Baxter - BV4831 84 F3 1830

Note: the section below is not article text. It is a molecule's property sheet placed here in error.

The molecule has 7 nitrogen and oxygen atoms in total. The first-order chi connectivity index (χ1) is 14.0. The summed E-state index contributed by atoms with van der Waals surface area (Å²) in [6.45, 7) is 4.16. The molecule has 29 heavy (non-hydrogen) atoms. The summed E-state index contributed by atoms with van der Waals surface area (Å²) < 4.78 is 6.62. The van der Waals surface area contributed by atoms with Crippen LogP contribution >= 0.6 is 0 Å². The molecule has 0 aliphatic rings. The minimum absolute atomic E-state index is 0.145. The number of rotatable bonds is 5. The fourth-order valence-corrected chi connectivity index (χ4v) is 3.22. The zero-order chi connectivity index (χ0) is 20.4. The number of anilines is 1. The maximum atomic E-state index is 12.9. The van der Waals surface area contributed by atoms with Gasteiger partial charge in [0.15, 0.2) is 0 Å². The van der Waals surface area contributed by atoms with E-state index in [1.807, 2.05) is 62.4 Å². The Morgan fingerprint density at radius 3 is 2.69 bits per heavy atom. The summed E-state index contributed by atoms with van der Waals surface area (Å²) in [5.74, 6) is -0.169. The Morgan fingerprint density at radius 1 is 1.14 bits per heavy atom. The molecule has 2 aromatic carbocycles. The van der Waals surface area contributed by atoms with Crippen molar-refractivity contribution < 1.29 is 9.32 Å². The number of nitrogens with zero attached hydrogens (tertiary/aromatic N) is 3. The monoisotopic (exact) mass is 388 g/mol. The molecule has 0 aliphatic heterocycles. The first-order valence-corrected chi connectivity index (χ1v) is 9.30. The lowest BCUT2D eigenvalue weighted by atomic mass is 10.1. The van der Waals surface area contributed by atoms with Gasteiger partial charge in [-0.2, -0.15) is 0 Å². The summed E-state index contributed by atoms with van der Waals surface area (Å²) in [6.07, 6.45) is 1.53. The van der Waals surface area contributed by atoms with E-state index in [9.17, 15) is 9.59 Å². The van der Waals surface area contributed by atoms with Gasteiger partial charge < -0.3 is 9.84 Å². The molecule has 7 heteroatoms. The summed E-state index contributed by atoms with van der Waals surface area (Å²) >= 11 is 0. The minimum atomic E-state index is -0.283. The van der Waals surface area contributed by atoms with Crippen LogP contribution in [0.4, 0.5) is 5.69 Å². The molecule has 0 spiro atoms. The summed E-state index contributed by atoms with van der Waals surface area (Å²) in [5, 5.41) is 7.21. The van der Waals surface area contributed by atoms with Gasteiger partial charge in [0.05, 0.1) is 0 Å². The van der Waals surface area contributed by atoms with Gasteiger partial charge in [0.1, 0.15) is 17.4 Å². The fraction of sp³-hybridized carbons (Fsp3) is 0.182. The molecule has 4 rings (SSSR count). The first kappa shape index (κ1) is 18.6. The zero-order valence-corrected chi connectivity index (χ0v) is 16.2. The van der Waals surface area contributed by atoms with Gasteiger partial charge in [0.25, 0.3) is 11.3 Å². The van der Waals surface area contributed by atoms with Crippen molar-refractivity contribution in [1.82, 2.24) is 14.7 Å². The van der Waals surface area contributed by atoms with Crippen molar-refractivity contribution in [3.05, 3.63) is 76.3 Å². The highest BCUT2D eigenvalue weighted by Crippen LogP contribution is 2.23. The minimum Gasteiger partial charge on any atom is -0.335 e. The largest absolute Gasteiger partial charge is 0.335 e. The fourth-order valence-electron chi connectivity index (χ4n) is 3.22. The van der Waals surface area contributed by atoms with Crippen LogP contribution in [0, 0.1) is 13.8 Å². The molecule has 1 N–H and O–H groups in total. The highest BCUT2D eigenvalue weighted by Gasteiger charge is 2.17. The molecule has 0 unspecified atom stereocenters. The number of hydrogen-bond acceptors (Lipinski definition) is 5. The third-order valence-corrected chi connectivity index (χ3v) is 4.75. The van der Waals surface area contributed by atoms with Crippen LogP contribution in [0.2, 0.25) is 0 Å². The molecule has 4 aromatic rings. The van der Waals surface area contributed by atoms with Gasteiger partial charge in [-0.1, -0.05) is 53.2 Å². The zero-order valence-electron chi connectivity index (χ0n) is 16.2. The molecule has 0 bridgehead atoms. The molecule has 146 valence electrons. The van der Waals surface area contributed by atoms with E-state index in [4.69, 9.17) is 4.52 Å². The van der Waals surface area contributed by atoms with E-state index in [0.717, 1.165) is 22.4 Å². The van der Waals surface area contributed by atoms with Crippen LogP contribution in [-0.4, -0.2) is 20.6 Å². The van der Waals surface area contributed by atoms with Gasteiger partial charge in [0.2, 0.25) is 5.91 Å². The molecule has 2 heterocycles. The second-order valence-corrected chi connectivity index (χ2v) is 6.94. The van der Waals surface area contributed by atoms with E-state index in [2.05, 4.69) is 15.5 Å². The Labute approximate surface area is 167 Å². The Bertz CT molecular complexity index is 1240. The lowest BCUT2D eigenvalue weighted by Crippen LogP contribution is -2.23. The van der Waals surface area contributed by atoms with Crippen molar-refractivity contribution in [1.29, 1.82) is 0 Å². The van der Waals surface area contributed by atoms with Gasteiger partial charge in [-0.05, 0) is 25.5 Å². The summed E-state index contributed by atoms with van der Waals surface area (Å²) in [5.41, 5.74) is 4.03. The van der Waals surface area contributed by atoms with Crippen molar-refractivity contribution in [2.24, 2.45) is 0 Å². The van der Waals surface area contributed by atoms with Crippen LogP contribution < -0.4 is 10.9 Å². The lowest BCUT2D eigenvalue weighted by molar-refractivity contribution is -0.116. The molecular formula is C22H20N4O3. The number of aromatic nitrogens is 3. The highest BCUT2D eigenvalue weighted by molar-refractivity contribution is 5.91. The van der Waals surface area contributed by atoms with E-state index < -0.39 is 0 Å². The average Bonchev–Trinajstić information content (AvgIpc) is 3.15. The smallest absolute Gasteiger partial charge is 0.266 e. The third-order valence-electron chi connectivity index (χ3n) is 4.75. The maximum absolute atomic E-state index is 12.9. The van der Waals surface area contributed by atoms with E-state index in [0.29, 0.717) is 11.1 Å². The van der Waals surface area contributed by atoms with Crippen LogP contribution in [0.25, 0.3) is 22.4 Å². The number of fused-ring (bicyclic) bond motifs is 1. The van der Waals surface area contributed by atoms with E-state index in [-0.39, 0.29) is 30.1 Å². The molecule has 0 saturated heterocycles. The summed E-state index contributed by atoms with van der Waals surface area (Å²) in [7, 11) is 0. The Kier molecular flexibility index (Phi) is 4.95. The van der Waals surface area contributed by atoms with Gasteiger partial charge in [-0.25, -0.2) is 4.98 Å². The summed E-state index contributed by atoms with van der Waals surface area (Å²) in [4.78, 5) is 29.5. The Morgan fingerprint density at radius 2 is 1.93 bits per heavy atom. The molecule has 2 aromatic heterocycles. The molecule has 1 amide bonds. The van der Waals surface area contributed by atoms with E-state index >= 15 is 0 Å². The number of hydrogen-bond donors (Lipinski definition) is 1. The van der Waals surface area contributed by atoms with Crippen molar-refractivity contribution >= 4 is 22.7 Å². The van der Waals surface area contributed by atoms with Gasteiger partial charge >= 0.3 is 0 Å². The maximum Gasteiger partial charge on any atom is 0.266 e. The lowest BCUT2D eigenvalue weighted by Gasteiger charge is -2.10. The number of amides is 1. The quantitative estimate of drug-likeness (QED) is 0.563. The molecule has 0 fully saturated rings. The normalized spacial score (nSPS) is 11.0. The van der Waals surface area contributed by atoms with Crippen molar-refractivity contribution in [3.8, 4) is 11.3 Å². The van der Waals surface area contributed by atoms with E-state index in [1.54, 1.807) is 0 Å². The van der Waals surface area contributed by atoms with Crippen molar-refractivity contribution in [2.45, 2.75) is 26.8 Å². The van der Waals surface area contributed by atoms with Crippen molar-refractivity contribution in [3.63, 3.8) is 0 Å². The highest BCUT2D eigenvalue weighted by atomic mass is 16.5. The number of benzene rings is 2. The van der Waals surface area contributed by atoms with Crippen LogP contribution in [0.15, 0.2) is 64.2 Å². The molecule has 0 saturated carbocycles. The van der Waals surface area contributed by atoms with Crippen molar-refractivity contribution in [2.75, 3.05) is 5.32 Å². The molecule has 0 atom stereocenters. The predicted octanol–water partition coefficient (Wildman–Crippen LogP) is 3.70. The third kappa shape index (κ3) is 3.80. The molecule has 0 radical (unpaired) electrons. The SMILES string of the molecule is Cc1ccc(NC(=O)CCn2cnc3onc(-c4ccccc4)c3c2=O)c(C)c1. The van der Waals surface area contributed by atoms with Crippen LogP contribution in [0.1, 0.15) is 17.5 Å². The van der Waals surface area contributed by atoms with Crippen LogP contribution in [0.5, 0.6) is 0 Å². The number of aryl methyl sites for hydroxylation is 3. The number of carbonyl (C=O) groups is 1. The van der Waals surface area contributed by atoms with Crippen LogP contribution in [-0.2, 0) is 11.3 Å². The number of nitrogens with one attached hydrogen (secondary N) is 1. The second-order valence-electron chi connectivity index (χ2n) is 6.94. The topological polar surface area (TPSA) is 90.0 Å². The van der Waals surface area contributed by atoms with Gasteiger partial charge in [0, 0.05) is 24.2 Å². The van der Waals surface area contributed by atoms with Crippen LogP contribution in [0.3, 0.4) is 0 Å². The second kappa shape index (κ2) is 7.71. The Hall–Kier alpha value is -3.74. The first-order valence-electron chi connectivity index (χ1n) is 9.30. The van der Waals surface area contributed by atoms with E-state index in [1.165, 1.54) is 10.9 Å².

194 now TO LEAD A IIEAVENr.Y [Chap. 12. Sit not still with a disconsolate spirit, while comforts grow before thine eyes, like a man in the midst of a garden of flowers, that will not rise to get them, and partake of their sweetness. This I know, Christ is the fountain ; but the well is deep, and thou must get forth this water before thou canst be refreshed with it. I know, so far as you are spiritual, you need not all this striving and violence but in part you are carnal, and as long as it is so, there is need of labor. It was a custom of the Parthians, not to give their children any meat in the morning, before they saw the sweat on their faces with some labor. And you shall find this to be God's usual course, not to give his children the tastes of his delights till they begin to sweat in seeking after them. Judge, therefore, whether a heavenly life or thy carnal ease be better; and, as a wise man, make thy choice accordingly. Yet, let me add for thy encourage- ment, thou needest not employ thy thoughts more than thou now dos ; it is only to fix them upon better and more pleasant objects. Employ but as many serious thoughts every day upon the excellent glory of the life to come, as thou now dost upon worldly affairs, yea, on vani- ties and impertinences, and thy heart will soon be at hea- ven. On the whole, it is " the field of the slothful that is all grown over with thorns and nettles ; and' the desire of the slothful killeth his joy, for his hands refuse to labor ; and it is the slothful man that saith, There is á lion in the way, a lion is in the streets. As the door turneth upon its hinges, so cloth the slothful upon his bed. The slothful hidetlr his hand in his bosom ; it grieveth him to bring it again to his mouth," though it be to feed himself with the food of life. What is this but throwing awayour consola- tions, and consequently the precious blood that bought them ? For a he that is slothful in his work, is brother to him that is a great waster." Apply this to thy spiritual work, and study well the meaning of it. 7. Contentment with the merepreparatives to this heavenly life, while we are utter strangers to the life itself, is also a dangerous and secret hinderance : when we take up with the mere study of heavenly things, and the notions of them, or the talking with one another about them ; as if this were enough to make us heavenly. None are in more danger of this snare, than those that are employed in lead-